Africa

Guinea declares end of Marburg virus outbreak

2 minute read

Matshidiso Moeti, World Health Organization (WHO) Regional Director for Africa, attends a briefing for World Health Assembly (WHA) delegates on the Ebola outbreak response in Democratic Republic of the Congo at the United Nations in Geneva, Switzerland, May 23, 2018. REUTERS/Denis Balibouse

CONAKRY, Sept 16 (Reuters) - An outbreak of the deadly Marburg virus in Guinea is officially over, health authorities said on Thursday, less than six weeks since West Africa's first ever case of the disease was detected.

No further cases were confirmed by health workers monitoring the 170 high-risk contacts of the first patient, who was diagnosed after succumbing to the highly infectious hemorrhagic fever. read more

The outbreak came just two months after the country was declared free of Ebola following a brief flare-up earlier this year that killed 12 people.

"Today we can point to the growing expertise in outbreak response in Guinea and the region that has saved lives, contained and averted a spill-over of the Marburg virus," said Matshidiso Moeti, the World Health Organization's (WHO) regional director for Africa.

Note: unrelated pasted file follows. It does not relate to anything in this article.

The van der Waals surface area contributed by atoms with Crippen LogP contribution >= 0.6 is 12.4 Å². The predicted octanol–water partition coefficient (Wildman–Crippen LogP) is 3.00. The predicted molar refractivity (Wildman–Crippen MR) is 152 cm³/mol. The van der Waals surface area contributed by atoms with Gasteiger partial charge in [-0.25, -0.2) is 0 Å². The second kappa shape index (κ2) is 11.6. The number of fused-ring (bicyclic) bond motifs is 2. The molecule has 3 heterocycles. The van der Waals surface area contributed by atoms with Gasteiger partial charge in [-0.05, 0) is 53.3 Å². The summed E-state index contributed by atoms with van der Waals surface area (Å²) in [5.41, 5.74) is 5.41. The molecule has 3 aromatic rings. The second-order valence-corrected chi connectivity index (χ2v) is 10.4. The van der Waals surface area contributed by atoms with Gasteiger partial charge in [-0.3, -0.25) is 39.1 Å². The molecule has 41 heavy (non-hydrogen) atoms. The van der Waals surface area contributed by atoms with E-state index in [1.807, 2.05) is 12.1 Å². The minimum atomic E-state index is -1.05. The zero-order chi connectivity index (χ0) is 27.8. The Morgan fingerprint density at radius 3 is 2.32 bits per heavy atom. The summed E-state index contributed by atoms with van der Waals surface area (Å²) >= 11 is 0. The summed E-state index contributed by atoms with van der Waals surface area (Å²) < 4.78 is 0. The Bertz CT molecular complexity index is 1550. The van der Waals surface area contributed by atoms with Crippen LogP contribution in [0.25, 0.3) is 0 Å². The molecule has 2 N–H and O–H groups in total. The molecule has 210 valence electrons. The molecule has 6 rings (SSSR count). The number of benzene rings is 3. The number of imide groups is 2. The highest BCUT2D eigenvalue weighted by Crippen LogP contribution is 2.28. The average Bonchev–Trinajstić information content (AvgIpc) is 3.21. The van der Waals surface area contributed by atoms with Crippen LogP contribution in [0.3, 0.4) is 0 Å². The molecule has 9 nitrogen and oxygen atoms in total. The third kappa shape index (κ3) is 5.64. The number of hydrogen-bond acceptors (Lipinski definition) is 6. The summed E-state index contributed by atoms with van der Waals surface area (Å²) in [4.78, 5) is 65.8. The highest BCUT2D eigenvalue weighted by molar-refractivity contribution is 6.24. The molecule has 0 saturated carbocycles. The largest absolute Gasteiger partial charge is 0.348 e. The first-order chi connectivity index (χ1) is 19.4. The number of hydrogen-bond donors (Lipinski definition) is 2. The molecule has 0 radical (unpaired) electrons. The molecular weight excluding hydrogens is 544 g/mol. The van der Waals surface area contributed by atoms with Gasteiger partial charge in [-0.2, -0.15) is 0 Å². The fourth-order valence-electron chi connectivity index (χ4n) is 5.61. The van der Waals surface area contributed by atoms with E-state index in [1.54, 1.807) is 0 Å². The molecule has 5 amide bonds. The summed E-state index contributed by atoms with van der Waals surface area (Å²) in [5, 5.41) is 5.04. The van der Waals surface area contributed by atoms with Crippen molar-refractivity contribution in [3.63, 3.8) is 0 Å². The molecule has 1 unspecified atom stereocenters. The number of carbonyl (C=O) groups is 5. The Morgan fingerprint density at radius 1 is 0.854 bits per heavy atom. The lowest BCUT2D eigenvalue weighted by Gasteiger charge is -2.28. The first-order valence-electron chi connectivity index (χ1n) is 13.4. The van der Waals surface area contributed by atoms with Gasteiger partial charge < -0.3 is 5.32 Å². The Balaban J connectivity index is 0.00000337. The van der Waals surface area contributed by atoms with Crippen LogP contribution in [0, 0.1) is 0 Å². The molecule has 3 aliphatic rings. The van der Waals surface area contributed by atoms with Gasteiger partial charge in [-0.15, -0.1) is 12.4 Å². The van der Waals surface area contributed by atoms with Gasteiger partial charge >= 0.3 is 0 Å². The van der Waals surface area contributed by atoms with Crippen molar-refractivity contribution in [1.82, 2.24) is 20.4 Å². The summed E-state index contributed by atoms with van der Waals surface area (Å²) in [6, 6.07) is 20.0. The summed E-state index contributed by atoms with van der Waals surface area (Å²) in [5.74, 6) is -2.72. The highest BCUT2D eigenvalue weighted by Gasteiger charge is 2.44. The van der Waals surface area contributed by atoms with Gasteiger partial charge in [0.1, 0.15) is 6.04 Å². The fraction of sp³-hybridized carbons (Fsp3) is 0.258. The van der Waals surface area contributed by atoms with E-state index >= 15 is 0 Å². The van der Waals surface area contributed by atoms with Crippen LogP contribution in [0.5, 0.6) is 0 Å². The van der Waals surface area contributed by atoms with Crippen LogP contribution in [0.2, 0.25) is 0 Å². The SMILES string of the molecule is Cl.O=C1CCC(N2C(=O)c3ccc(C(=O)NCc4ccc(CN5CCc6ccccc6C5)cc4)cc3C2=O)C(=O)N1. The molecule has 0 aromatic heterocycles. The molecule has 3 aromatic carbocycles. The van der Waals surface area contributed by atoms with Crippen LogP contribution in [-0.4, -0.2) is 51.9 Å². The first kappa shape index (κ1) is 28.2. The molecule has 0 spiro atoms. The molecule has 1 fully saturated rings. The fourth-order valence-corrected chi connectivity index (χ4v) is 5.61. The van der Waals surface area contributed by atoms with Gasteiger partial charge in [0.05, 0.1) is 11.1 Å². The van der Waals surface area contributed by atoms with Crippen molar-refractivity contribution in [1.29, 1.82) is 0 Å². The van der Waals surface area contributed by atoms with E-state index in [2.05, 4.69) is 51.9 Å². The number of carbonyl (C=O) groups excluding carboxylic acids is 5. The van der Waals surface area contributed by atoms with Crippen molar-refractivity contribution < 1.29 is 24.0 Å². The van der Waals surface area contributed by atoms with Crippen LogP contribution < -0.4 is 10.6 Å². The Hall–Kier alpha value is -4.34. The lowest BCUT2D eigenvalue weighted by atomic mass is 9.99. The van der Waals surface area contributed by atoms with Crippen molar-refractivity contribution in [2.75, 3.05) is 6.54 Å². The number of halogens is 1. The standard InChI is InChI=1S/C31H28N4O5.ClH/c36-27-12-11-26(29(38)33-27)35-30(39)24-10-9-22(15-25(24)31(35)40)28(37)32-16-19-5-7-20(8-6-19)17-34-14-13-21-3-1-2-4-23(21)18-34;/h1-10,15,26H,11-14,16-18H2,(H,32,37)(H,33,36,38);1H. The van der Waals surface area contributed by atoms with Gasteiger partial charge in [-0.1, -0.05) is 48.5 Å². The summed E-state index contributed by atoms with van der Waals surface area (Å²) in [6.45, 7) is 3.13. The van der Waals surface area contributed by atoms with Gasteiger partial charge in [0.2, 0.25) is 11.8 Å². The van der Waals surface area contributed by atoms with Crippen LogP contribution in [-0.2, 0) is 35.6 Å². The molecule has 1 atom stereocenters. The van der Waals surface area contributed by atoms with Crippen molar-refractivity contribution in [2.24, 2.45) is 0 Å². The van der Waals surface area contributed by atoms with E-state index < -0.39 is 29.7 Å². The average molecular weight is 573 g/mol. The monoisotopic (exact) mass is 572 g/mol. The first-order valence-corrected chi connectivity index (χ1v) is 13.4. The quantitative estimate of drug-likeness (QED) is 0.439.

"Without immediate and decisive action, highly infectious diseases like Marburg can easily get out of hand," she said in a statement.

Both the Marburg case and this year's Ebola cases were detected in Guinea's Gueckedou district, near the borders with Liberia and Sierra Leone. The first cases of the 2014-2016 Ebola epidemic - the largest in history - also were from the same area in Southeastern Guinea's forest region.

There have been 12 major Marburg outbreaks since 1967, mostly in southern and eastern Africa. Fatality rates have varied from 24% to 88% in past outbreaks depending on the virus strain and case management, according to the WHO.

Transmission occurs through contact with infected body fluids and tissue. Symptoms include headache, vomiting blood, muscle pains and bleeding through various orifices.

Reporting by Saliou Samb and Bate Felix; Writing by Alessandra Prentice; Editing by Bill Berkrot

Our Standards: The Thomson Reuters Trust Principles.

More from Reuters